Regulator launches consultation on 2020 Rent Standard

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Housing & Regeneration Article

17 May, 2019

On 7 May 2019 the Regulator of Social Housing launched a 12 week consultation on a revised Rent Standard that will come into force from the 1st of April 2020, replacing the current guidance which was published in May 2015. This consultation follows the Secretary of State for Housing, Communities and Local Government's Direction to the Regulator of Social Housing, which was issued in February 2019.

The 2019 Direction was the initial instruction where the Regulator of Social Housing set the new rent standard from 1 April 2020 for low cost rental accommodation, and relaxed rules on how to carry this out. The Direction outlines the rules around the management and setting of a new five-year rent settlement. It contains the same exemptions as under the current 2015 Rent Standard, definitions for social rent and affordable rent housing, and the formula rent that social rent properties are subject to. These provisions are broadly aligned with the current 2015 Rent Standard and are key given that government policy over rents, alongside the grant funding for development, are key pillars of the social housing sector.

The 12 week consultation follows the 2019 Direction and will be for registered providers, local authorities, tenants, lenders and all other stakeholders with an interest in social housing to comment on.

Key Changes to Rent Policy

In a shift away from the 2015 Rent Standard, the principal focus of the consultation is four key changes that will brought in from April 2020:

  1. The RSH will now have to apply the rent standard to all Registered Providers (RPs); councils and housing associations alike. This means the regulation of council rents with private RPs will be aligned. Local Authority RPs are to be included in the 2020 Rent Standard due to the introduction of Universal Credit. This is as the Rent Rebate Subsidy Limitation Scheme that formerly served local authority's welfare costs will no longer apply now that Universal Credit is in force.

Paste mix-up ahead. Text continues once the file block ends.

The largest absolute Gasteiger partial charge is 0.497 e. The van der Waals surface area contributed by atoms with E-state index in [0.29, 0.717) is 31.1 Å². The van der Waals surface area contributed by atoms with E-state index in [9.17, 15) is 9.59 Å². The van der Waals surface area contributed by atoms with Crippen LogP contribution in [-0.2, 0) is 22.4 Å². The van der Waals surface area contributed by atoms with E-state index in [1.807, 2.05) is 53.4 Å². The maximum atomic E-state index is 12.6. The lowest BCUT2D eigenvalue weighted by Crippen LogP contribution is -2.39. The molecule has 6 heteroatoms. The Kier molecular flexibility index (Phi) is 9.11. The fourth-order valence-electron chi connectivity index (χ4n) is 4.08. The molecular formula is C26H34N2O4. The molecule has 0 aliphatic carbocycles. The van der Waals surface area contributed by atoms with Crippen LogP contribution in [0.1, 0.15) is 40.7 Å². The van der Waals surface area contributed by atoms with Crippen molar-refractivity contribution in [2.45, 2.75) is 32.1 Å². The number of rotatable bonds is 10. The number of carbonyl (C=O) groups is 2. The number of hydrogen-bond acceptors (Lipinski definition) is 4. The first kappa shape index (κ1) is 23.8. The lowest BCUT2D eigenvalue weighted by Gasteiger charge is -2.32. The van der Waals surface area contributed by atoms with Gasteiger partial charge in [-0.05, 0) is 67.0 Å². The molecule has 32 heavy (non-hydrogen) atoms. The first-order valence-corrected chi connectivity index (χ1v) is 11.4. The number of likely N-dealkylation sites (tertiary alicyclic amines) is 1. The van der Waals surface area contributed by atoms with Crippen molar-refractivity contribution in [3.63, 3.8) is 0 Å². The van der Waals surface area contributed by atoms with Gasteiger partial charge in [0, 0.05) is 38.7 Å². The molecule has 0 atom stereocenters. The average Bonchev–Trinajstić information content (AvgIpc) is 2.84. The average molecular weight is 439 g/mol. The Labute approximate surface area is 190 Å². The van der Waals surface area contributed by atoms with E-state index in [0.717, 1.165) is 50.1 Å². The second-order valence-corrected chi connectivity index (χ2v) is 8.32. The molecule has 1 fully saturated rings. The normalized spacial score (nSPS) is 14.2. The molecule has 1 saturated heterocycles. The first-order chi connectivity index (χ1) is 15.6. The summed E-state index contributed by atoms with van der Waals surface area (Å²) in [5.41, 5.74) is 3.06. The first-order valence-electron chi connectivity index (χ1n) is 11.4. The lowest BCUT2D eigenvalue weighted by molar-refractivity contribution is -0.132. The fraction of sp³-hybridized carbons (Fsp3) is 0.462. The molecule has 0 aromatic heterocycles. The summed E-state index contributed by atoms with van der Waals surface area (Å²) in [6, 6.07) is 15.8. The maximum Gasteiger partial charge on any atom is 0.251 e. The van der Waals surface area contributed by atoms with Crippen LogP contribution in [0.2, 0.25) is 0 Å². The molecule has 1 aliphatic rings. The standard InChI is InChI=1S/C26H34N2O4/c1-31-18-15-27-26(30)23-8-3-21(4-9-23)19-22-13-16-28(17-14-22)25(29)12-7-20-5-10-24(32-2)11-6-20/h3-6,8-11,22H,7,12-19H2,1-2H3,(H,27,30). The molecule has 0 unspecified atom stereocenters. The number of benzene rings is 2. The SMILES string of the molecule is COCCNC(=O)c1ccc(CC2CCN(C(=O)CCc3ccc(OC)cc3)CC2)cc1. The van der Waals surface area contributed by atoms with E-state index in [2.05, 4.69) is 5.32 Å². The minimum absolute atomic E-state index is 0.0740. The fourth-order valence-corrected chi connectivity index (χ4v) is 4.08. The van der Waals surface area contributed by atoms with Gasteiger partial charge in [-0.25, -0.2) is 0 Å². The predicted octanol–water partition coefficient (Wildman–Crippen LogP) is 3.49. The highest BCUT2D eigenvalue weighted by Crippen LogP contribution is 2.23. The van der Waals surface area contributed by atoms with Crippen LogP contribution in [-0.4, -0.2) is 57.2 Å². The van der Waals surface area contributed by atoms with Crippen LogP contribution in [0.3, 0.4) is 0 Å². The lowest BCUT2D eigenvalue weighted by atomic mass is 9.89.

2. The level of annual rent increase on social rent and affordable rent properties will be limited to an increase of up to Consumer Price Index + 1% for a period of at least five years. The Policy Statement claims that this will provide a 'stable financial environment to support the delivery of new homes and to enable registered providers to plan ahead', whilst also striking a balance between the interests of landlords, tenants and tax payers.
  3. To help reduce costs for tenants paying all or part of their rent and put welfare spending on a more sustainable footing by locking in the annual 1% reduction in social rents between 2016 and 2020 implemented through the Welfare Reform and Work Act 2016.
  4. To allow RPs to have discretion over the rent set for individual properties, taking into account local circumstances and affordability in consultation with tenants by reinstating the 5% flex for general needs stock and 10% for supported housing providers.

It is important to note that, although the 2019 Direction only serves as guidance to the Regulator of Social Housing, it should be seen as the framework which underpins the regulations that rent standard will be based on, and the standard that Registered Providers will sooner or later be held to.

The consultation closes on 30 July 2019 and responses should be completed via the online portal.

For more information contact Aisha Bhailok in our Housing & Regeneration department via email or phone on 01772 220240. Alternatively send any question through to Forbes Solicitors via our online Contact Form.

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